# Understanding the squeeze theorem

• I
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TL;DR Summary
See attached The theorem is pretty clear...out of curiosity i would like to ask...what if we took ##n-3## factors...then the theorem would not be true because we shall have;

##[n!=6⋅4⋅5⋅6 ... n]##

and

##[2^n = 8⋅2⋅2⋅2 ...2]##

What i am trying to ask is at what point do we determine the number of terms to consider? Is there a general rule when using Squeeze Theorem or is it a matter of one using common sense? Of course i can see that for ##n## values greater than or equal to ##4## the theorem would be sufficient.

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TL;DR Summary: See attached

What i am trying to ask is at what point do we determine the number of terms to consider?
We have ##\dfrac{-1}{2^n}\leq \dfrac{(-1)^n}{n!}\leq \dfrac{1}{2^n}.## In order to squeeze something, we need ##\dfrac{1}{n!}<\dfrac{1}{2^n}## which is equivalent to ##2^n<n!## and this isn't true for ##n\leq 3,## hence ##n>3.##

• malawi_glenn and chwala
Gold Member
We have ##\dfrac{-1}{2^n}\leq \dfrac{(-1)^n}{n!}\leq \dfrac{1}{2^n}.## In order to squeeze something, we need ##\dfrac{1}{n!}<\dfrac{1}{2^n}## which is equivalent to ##2^n<n!## and this isn't true for ##n\leq 3,## hence ##n>3.##
That is exactly what I am saying, ...I agree... then it's just a matter of logical thinking ( checking the comparison and so forth) ...what about sequences that may have alternating terms? would the theorem still apply? I may need to explore further. Thanks @fresh_42 .

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That is exactly what I am saying, ...I agree... then it's just a matter of logical thinking ( checking the comparison and so forth) ...what about sequences that may have alternating terms? would the theorem still apply? I may need to explore further. Thanks @fresh_42 .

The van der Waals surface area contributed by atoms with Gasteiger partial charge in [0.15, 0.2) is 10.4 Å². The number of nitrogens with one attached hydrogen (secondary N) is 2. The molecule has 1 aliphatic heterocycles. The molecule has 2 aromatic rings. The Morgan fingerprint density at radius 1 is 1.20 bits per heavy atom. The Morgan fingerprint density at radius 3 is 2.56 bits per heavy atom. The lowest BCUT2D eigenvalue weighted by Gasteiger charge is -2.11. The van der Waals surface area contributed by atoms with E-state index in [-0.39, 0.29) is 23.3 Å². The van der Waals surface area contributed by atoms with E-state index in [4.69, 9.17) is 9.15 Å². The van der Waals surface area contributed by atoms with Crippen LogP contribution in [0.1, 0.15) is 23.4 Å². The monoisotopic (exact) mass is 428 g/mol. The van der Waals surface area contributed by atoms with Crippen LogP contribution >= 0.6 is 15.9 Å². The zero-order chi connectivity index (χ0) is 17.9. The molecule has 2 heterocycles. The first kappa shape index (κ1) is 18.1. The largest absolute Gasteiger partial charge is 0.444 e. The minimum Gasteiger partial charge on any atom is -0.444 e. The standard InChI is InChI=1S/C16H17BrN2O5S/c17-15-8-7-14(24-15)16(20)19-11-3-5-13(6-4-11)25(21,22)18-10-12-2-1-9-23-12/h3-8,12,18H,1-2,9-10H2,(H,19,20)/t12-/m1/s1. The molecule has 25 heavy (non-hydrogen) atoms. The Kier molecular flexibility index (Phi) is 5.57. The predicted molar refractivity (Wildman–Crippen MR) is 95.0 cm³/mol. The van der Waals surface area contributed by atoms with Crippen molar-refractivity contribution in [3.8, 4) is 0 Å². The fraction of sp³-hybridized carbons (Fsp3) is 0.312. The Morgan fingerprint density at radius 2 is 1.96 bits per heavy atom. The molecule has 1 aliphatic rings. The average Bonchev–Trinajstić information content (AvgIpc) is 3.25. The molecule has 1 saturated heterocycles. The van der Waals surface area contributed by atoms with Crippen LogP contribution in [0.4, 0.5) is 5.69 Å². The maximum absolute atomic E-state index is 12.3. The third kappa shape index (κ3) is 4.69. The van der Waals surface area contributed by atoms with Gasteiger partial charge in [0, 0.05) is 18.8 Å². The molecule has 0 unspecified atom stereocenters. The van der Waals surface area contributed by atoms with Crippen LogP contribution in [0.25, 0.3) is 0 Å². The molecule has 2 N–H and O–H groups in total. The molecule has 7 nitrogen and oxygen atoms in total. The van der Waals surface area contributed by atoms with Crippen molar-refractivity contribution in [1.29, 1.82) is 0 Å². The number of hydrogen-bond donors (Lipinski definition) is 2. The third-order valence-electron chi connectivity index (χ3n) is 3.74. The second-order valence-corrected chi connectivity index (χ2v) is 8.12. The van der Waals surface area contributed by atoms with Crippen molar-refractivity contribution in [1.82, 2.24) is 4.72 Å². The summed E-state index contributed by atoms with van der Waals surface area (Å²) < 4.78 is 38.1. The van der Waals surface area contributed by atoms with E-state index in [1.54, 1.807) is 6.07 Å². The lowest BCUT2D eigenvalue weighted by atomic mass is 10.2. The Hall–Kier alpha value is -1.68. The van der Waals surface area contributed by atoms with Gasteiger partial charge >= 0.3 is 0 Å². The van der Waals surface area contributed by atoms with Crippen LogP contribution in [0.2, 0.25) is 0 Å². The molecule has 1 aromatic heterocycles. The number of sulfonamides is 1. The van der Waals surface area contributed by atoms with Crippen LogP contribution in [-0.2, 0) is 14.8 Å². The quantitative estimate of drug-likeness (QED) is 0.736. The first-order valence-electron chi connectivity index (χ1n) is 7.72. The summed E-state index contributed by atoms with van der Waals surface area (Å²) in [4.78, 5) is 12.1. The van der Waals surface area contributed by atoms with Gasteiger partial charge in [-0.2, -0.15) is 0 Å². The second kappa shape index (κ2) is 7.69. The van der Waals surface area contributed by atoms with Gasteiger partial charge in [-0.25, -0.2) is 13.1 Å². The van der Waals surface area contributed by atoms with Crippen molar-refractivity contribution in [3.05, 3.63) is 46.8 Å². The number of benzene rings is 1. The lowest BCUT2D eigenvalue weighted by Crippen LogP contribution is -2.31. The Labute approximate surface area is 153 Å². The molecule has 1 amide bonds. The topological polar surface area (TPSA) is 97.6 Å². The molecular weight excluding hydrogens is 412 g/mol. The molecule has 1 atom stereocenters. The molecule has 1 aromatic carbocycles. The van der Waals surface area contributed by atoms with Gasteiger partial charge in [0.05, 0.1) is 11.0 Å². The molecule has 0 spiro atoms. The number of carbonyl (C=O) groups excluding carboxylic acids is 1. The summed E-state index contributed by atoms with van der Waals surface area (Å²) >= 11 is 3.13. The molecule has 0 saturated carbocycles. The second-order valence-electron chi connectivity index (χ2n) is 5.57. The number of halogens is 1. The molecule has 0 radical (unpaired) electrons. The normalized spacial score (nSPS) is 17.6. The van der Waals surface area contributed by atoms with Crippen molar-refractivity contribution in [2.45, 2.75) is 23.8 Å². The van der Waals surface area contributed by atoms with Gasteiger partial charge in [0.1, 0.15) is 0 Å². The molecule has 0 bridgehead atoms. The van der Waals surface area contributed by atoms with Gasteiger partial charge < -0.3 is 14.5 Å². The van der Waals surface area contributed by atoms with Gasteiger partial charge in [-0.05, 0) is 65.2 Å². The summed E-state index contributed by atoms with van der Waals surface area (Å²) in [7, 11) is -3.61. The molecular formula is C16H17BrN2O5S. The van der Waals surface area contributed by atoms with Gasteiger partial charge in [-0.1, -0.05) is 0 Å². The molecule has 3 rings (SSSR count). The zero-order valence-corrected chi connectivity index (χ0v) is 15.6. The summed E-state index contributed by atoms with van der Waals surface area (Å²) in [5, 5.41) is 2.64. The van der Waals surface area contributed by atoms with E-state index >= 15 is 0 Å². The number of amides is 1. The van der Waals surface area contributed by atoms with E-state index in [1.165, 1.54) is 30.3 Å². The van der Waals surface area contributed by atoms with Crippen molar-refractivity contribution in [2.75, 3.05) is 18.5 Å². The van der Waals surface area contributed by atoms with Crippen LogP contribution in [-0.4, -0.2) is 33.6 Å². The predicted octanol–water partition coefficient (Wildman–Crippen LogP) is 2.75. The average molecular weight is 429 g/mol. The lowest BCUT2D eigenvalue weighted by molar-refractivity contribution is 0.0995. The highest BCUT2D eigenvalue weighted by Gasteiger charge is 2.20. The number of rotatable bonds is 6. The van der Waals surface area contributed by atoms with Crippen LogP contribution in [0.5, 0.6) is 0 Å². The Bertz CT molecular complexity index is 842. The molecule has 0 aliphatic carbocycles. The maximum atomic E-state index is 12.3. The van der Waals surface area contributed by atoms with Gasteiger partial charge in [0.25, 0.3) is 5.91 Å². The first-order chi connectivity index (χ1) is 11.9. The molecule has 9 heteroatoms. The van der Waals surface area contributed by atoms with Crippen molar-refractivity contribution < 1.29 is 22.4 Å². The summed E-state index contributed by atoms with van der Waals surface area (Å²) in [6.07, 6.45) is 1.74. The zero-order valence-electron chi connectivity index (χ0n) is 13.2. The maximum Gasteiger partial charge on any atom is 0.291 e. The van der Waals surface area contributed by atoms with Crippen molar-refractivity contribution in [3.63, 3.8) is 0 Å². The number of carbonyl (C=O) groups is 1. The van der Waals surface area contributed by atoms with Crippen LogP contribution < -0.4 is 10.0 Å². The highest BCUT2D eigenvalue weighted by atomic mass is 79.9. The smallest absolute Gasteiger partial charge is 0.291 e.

Be careful. If ##a_n\leq b_n \leq c_n## - alternating or not - and ##L:=\lim_{n \to \infty}a_n## and ##M:=\lim_{n \to \infty}c_n## then ##L=M## implies ##\lim_{n \to \infty}b_n=L. ## The important condition is ##L=M,## not convergence. If ##L\neq M## then we cannot make any conclusions without further information like e.g. monotony.

• malawi_glenn and chwala
Gold Member
Be careful. If ##a_n\leq b_n \leq c_n## - alternating or not - and ##L:=\lim_{n \to \infty}a_n## and ##M:=\lim_{n \to \infty}c_n## then ##L=M## implies ##\lim_{n \to \infty}b_n=L. ## The important condition is ##L=M,## not convergence. If ##L\neq M## then we cannot make any conclusions without further information like e.g. monotony.
Nice, i see that it does not matter whether a sequence is alternating or not as the Absolute Value theorem will apply. Cheers mate.

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Still on this, instead of using a similar sequence...can't we just use limits straightaway? i am asking this in reference to another example;

For this case; we may have

##\lim_{n→∞} \left[(-1)^n \dfrac {1}{n!}\right] =0##

My next example is on determining the divergence or convergence of the sequence;

##b_n = (-1)^n \dfrac{n}{n+1}##

it follows that;

##\lim_{n→∞} \left[(-1)^n \dfrac {n}{n+1}\right] =\left[\lim_{n→∞} (-1)^n\right]⋅\left[\lim_{n→∞} \dfrac {n}{n+1}\right]=∞⋅1=∞##

thus sequence diverges.

i hope i am doing it right...cheers

Last edited:
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* i do not want to post a new thread as the questions are related...

Also for

##c_n = \dfrac{ \ln (n^2)}{n}##